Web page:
Novel metacognitive problem-solving task for 8- to 11-year-old students
University of Cambridge
Faculty of Education
Master of Philosophy (MPhil)
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Patel, J. (2017). Novel metacognitive problem-solving task for 8- to 11-year-old students (Masters thesis). https://doi.org/10.17863/CAM.36091
Metacognition is important for monitoring and regulation of cognitive processes, decision making, problem-solving and learning. Despite the widespread interest in metacognition, measuring metacognition in children poses a significant challenge. Some qualitative and observational measures exist, but they are restricted by the number of components they measure and the sampling size. Some meta-cognition tasks of memory have been developed for children, but these only measure a narrow range of skills involved in metacognition. A novel metacognitive problem-solving task, previously developed by the lab, provides scalable means to holistically measure metacognition. The thesis, developed a new coding scheme, recoded the data and studied the reliability and validity of the novel task by comparing it with demographic variables known to be associated with metacognition and a metamemory task. The results indicate the novel task is reliable and valid. It operationalizes metacognitive measures similarly to a classical metamemory task, suggesting that the new task could be a bridge between existing measures of metacognition in children and adults. The thesis uses the novel task to then explore other broader questions with 182, 8- to 11-year-old students, pertaining to cognitive levels in low socioeconomic status, ethnic-minority students, domain-generality/specificity of metacognition and the association between metacognition and executive-functions. The results indicate that low socioeconomic status, ethnic-minority students have poor cognitive levels and low amounts of cognitive development across the various age groups. The results also suggest metacognitive components to be domain-general in nature and were tapped into by the novel metacognitive problem-solving, metamemory and a complex executive-function tasks. The results provide further evidence for association between metacognition and executive-functions.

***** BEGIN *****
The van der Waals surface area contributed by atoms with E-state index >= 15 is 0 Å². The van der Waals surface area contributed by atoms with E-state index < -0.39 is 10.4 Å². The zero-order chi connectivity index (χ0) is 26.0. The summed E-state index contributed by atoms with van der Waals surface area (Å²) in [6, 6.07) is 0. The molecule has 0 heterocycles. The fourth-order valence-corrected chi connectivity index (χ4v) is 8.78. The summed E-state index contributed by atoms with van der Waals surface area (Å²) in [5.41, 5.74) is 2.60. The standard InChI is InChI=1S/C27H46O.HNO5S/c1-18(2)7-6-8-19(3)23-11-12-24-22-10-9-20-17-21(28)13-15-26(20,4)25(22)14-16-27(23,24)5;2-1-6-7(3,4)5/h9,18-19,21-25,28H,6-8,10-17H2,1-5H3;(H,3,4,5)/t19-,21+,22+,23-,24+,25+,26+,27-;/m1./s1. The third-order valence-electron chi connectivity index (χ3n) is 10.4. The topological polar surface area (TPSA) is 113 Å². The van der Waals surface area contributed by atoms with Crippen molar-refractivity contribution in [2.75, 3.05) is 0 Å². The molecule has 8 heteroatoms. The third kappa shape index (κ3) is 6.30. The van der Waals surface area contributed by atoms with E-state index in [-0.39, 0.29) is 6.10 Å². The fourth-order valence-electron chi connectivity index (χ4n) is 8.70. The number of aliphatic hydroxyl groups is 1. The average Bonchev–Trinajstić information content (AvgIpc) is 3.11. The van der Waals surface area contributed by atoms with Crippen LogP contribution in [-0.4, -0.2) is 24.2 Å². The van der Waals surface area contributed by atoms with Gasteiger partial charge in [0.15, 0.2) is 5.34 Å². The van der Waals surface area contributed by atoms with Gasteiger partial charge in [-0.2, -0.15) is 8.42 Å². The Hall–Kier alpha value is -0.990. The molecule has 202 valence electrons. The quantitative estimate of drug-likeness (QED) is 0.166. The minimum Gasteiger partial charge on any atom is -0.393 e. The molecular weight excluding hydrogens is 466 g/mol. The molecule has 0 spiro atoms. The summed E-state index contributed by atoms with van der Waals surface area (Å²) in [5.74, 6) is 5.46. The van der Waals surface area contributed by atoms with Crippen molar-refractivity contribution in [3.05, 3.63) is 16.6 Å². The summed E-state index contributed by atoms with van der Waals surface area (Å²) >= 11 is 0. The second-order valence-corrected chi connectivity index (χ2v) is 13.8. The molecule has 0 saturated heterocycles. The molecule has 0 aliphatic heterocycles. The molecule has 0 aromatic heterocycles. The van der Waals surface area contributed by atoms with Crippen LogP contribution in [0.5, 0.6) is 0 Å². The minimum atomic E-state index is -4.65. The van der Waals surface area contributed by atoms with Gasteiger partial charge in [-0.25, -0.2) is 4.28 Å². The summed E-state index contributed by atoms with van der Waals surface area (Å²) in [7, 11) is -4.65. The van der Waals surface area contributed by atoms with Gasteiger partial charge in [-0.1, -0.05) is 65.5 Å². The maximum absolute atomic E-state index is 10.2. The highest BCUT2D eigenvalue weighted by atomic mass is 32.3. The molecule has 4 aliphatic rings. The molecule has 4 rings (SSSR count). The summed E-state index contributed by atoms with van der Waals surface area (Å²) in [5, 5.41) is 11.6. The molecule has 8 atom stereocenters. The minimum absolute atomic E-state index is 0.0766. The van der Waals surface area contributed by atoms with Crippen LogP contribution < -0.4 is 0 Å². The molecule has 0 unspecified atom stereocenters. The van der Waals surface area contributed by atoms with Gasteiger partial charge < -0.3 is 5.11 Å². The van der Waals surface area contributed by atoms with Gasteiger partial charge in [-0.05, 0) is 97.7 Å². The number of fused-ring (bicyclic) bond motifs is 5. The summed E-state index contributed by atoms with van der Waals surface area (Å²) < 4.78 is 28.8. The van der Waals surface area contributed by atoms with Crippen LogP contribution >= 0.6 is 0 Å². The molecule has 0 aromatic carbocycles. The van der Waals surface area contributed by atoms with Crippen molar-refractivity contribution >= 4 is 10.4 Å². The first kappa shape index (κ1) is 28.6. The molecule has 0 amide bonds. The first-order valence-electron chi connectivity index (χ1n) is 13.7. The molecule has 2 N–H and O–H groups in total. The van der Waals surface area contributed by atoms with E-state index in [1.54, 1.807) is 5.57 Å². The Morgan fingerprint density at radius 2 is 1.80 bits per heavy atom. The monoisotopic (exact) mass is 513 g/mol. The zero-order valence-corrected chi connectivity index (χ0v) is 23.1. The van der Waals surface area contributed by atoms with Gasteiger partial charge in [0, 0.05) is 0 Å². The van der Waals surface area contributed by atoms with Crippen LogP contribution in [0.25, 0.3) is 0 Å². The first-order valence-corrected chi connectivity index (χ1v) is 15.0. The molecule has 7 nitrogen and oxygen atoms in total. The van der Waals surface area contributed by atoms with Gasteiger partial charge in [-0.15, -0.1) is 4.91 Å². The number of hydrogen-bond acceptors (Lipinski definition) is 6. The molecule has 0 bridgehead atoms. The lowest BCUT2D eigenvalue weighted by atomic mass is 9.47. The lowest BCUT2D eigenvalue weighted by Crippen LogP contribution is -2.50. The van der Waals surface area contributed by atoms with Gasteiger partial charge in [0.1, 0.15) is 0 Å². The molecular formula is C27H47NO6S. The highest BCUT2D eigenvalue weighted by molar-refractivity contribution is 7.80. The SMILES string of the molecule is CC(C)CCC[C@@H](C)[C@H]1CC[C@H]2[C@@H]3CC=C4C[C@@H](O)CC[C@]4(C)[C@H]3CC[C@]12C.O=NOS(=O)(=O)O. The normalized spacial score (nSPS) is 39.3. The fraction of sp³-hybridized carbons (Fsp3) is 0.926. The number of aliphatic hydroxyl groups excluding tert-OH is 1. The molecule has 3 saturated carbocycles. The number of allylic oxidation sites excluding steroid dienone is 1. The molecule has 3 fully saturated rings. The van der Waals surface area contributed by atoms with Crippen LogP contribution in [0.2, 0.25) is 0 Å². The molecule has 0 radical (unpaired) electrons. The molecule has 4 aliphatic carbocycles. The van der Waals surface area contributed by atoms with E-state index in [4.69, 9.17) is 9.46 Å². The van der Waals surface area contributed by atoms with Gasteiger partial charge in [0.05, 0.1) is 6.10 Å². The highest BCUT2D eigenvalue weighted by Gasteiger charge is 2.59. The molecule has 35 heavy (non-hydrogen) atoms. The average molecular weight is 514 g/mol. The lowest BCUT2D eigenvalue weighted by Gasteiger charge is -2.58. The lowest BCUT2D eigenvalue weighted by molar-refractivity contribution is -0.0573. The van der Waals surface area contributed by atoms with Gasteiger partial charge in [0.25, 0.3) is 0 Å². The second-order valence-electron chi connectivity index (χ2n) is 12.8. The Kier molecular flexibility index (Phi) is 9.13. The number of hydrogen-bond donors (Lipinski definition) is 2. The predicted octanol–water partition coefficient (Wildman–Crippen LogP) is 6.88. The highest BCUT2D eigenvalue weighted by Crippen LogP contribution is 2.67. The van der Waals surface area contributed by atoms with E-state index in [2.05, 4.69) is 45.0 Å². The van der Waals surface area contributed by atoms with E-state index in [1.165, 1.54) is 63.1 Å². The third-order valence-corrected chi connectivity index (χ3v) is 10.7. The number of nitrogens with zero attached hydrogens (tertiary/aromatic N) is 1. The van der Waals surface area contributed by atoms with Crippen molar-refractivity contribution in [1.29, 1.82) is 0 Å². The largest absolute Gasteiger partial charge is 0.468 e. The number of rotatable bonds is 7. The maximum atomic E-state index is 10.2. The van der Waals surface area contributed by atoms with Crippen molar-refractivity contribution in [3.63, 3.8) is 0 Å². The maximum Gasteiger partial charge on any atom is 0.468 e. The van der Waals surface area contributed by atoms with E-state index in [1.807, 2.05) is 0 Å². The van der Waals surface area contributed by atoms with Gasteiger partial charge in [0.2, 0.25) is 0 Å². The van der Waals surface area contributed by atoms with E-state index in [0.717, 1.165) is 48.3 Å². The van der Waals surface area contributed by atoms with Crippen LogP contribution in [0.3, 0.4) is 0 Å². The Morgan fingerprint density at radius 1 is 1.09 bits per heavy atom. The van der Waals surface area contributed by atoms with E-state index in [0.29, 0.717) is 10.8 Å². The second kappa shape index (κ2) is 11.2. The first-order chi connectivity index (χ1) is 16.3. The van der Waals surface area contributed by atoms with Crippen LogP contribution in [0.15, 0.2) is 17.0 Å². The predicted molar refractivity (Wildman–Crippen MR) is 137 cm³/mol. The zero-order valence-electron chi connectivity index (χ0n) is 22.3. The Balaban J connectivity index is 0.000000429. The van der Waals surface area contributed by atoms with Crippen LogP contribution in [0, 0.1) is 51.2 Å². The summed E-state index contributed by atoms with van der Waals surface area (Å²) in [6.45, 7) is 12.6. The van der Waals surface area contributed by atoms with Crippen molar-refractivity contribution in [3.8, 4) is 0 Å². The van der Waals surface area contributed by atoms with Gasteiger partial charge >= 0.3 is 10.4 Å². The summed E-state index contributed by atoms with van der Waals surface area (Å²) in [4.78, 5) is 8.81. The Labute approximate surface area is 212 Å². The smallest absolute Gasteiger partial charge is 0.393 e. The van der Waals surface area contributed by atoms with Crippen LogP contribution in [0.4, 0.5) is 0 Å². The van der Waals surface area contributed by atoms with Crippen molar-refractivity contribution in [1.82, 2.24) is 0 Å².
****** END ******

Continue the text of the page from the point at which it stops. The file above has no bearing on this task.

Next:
metacognitive control, metacognitive monitoring, problem-solving, metacognitive memory, secondary data analysis
Cambridge Society Bombay Scholarship Fund Cambridge Nehru Bursary
This record's DOI: https://doi.org/10.17863/CAM.36091
All rights reserved, All Rights Reserved, Sample zoo map (p 48). ©2013 University of Cambridge (Michelle Ellefson, Zewelanji Serpell, Teresa Parr), used with permission from the Mind Match Chess Project. Sample memory-task image representation (p 50). ©2012 University of Cambridge (Michelle Ellefson, Zewelanji Serpell, Teresa Parr), used with permission from the Mind Match Chess Project; pictures taken from http://instructlab.educ.cam.ac.uk/thinkinggames/. 8 disc-tasks (p 52). ©2012 University of Cambridge (Michelle Ellefson, Zewelanji Serpell, Teresa Parr), used with permission from the Mind Match Chess Project; pictures taken from http://instructlab.educ.cam.ac.uk/thinkinggames/.
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